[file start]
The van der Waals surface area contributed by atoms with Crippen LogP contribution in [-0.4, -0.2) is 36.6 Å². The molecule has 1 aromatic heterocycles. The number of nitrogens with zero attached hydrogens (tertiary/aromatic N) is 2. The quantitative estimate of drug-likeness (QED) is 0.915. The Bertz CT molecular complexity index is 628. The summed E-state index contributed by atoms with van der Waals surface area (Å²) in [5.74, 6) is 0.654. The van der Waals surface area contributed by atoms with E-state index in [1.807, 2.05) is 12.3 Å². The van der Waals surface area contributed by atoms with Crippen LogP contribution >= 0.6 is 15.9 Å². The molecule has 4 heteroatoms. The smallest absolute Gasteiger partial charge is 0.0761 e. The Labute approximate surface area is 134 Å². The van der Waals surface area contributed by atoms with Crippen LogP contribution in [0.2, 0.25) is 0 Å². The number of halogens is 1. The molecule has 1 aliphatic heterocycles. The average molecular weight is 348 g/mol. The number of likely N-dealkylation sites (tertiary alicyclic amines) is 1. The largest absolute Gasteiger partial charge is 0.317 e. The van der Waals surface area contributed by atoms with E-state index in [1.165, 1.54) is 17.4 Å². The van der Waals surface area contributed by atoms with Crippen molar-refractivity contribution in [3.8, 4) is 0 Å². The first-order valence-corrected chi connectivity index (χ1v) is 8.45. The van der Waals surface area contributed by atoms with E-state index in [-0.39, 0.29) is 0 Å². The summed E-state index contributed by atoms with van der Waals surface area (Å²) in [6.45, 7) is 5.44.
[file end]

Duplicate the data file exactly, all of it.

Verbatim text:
The van der Waals surface area contributed by atoms with Crippen LogP contribution in [-0.4, -0.2) is 36.6 Å². The molecule has 1 aromatic heterocycles. The number of nitrogens with zero attached hydrogens (tertiary/aromatic N) is 2. The quantitative estimate of drug-likeness (QED) is 0.915. The Bertz CT molecular complexity index is 628. The summed E-state index contributed by atoms with van der Waals surface area (Å²) in [5.74, 6) is 0.654. The van der Waals surface area contributed by atoms with E-state index in [1.807, 2.05) is 12.3 Å². The van der Waals surface area contributed by atoms with Crippen LogP contribution >= 0.6 is 15.9 Å². The molecule has 4 heteroatoms. The smallest absolute Gasteiger partial charge is 0.0761 e. The Labute approximate surface area is 134 Å². The van der Waals surface area contributed by atoms with Crippen LogP contribution in [0.2, 0.25) is 0 Å². The number of halogens is 1. The molecule has 1 aliphatic heterocycles. The average molecular weight is 348 g/mol. The number of likely N-dealkylation sites (tertiary alicyclic amines) is 1. The largest absolute Gasteiger partial charge is 0.317 e. The van der Waals surface area contributed by atoms with E-state index in [1.165, 1.54) is 17.4 Å². The van der Waals surface area contributed by atoms with Crippen molar-refractivity contribution in [3.8, 4) is 0 Å². The first-order valence-corrected chi connectivity index (χ1v) is 8.45. The van der Waals surface area contributed by atoms with E-state index in [-0.39, 0.29) is 0 Å². The summed E-state index contributed by atoms with van der Waals surface area (Å²) in [6.45, 7) is 5.44.